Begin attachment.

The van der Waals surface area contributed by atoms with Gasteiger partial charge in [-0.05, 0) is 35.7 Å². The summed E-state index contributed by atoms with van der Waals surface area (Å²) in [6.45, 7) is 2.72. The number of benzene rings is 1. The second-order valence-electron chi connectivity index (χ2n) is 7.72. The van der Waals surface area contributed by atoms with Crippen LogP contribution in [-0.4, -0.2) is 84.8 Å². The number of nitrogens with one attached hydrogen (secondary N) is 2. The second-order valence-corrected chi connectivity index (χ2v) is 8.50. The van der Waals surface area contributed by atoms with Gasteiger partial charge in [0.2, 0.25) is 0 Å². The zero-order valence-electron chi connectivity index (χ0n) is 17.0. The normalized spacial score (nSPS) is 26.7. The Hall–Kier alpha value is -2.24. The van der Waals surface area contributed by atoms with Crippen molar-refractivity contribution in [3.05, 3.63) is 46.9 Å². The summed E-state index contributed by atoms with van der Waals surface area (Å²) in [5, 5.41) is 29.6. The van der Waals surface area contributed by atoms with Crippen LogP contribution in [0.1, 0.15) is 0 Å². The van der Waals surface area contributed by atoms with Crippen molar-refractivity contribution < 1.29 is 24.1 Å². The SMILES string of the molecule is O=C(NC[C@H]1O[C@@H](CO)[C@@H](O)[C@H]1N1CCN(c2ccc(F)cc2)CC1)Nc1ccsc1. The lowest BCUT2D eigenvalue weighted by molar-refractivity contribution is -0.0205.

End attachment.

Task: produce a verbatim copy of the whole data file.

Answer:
The van der Waals surface area contributed by atoms with Gasteiger partial charge in [-0.05, 0) is 35.7 Å². The summed E-state index contributed by atoms with van der Waals surface area (Å²) in [6.45, 7) is 2.72. The number of benzene rings is 1. The second-order valence-electron chi connectivity index (χ2n) is 7.72. The van der Waals surface area contributed by atoms with Crippen LogP contribution in [-0.4, -0.2) is 84.8 Å². The number of nitrogens with one attached hydrogen (secondary N) is 2. The second-order valence-corrected chi connectivity index (χ2v) is 8.50. The van der Waals surface area contributed by atoms with Gasteiger partial charge in [0.2, 0.25) is 0 Å². The zero-order valence-electron chi connectivity index (χ0n) is 17.0. The normalized spacial score (nSPS) is 26.7. The Hall–Kier alpha value is -2.24. The van der Waals surface area contributed by atoms with Crippen molar-refractivity contribution in [3.05, 3.63) is 46.9 Å². The summed E-state index contributed by atoms with van der Waals surface area (Å²) in [5, 5.41) is 29.6. The van der Waals surface area contributed by atoms with Crippen LogP contribution in [0.1, 0.15) is 0 Å². The van der Waals surface area contributed by atoms with Crippen molar-refractivity contribution < 1.29 is 24.1 Å². The SMILES string of the molecule is O=C(NC[C@H]1O[C@@H](CO)[C@@H](O)[C@H]1N1CCN(c2ccc(F)cc2)CC1)Nc1ccsc1. The lowest BCUT2D eigenvalue weighted by molar-refractivity contribution is -0.0205.